mikejuk writes: Magic Leap is a secretive company promising to deliver Virtual Reality that will change everything. It was going to show off a first-person real world shoot-em up at TED, but suddenly pulled out. Why is unclear, but the company seems to be happy to show the video it would have used in the TED talk.If you take a look.
OK, you have probably seen it all before and yes this could, and probably is, a mock-up rather than the real thing — but it doesn't matter you want to play it. If you look at its publicity material what you see are lots of things that are typical of VR, but none of the viewers are wearing any sort of VR headset. This is the "magic" part of the leap. The best guess is that the Digital Lightfield that they claim to have invented is most probably a fibre optic device that projects light straight into the retina so that it merges with the light from the real scene. So you might have to wear a device but it will be small and it should produce a natural VR effect.

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+ - GCHQ Builds A Raspberry Pi Super Computer Cluster ->

Submitted by mikejuk
mikejuk writes: GCHQ, the UK equivalent of the NSA, has created a 66 Raspberry Pi cluster called the Bramble for "educational" purposes. What educational purposes isn't exactly clear but you do associate super computers with spooks and spies. It seems that there was an internal competition to invent something and three, unnamed, GCHQ technologists decided that other Pi clusters were too ad-hoc. They set themselves the target of creating a cluster that could be reproduced as a standard architecture to create a commodity cluster.
The basic unit of the cluster is a set of eight networked Pis, called an "OctaPi" — one thing you have to admit is that the Raspberry Pi name lends itself to silly variations. Each OctaPi can be used standalone or hooked up to make a bigger cluster. In the case of the Bramble a total of eight OctaPis makes the cluster 64 processors strong. In addition there are two head control nodes, which couple the cluster to the outside world. Each head node has one Pi, a wired and WiFi connection, realtime clock, a touch screen and a camera.
This is where the story becomes really interesting. Rather than just adopt a standard cluster application like Hadoop, OctaPi's creators decided to develop their own. After three iterations, the software to manage the cluster is now based on Node.js, Bootstrap and Angular.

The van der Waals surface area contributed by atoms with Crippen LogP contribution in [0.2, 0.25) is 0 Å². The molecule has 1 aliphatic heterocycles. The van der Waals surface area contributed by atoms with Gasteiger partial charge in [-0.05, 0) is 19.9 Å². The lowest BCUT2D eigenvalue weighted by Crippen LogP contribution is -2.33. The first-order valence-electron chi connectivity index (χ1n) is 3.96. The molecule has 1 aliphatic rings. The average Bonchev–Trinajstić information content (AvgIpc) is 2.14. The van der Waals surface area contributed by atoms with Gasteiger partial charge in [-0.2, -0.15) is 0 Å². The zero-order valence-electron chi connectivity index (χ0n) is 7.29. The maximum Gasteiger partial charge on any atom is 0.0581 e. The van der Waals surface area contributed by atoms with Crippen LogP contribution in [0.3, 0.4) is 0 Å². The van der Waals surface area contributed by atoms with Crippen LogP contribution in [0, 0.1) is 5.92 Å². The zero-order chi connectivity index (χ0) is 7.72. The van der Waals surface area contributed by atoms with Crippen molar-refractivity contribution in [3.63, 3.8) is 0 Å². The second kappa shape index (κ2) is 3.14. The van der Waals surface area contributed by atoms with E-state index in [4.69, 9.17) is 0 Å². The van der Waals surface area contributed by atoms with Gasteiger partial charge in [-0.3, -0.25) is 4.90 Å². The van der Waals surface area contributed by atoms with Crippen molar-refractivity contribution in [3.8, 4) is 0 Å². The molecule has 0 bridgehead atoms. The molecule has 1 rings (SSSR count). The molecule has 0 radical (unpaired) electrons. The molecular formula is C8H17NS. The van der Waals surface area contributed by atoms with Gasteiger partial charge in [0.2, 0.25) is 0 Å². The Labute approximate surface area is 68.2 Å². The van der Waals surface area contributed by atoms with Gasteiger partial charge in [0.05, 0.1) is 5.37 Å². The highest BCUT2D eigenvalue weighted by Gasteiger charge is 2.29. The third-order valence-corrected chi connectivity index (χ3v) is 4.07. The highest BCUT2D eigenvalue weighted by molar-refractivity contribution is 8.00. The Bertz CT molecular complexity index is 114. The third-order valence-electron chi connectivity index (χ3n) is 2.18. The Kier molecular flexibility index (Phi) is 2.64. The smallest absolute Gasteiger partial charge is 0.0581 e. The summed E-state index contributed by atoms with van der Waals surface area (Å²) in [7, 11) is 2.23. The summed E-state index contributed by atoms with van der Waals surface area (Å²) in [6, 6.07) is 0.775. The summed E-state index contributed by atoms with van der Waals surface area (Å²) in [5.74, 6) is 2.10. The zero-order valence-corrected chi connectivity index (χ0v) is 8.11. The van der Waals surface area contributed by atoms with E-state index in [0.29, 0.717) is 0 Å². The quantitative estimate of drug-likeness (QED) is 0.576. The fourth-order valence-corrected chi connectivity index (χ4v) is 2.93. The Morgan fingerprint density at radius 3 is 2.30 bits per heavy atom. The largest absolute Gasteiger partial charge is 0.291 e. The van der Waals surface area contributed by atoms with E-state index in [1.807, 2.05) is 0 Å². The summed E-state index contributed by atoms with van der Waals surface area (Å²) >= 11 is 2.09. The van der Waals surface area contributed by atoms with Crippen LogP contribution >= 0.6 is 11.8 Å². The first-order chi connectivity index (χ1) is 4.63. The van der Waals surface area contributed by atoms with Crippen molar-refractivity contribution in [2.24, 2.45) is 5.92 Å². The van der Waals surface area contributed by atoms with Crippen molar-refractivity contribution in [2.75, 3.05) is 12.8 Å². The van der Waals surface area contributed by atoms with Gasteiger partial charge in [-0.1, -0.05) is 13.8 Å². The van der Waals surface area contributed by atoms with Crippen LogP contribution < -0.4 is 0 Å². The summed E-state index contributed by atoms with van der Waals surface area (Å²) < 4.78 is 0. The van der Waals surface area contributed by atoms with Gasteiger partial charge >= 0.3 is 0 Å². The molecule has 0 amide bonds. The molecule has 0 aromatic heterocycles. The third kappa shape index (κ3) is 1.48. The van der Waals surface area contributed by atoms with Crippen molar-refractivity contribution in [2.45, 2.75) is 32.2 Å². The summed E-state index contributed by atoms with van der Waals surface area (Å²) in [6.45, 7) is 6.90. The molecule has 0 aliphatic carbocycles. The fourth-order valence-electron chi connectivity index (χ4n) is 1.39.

So what is it all for?
The press release says that:
"The initial aim for the cluster was as a teaching tool for GCHQ’s software engineering community."
and then goes on to say:
"The ultimate aim is to use the OctaPi concept in schools to help teach efficient and effective programming. Watch this space for more details!"
The second point seems a bit unlikely.
Is it going to be open source?
Given that this is a GCHQ creation it seems unlikely, but we can hope.

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+ - Classic Mac Icons Archive Bought By MOMA ->

Submitted by mikejuk
mikejuk writes: Susan Kare is the artist responsible for many of the classic Mac icons that are universally recognized. Now her impact as a pioneering and influential computer iconographer has been recognized by the Museum of Modern Art in New York.
She designed all of her early icons on graph paper, with one square representing each pixel. Now this archive of sketches has been acquired by MoMA, jointly with San Francisco's Museum of Modern Art, and has gone on show as part of a new exhibition, This is for Everyone: Design Experiments For The Common Good.
So now you can think of the smiling mac, the pointing finger and scissors as high art.

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+ - Nao's Creator Quits Aldebaran As Pepper Goes On Sale ->

Submitted by mikejuk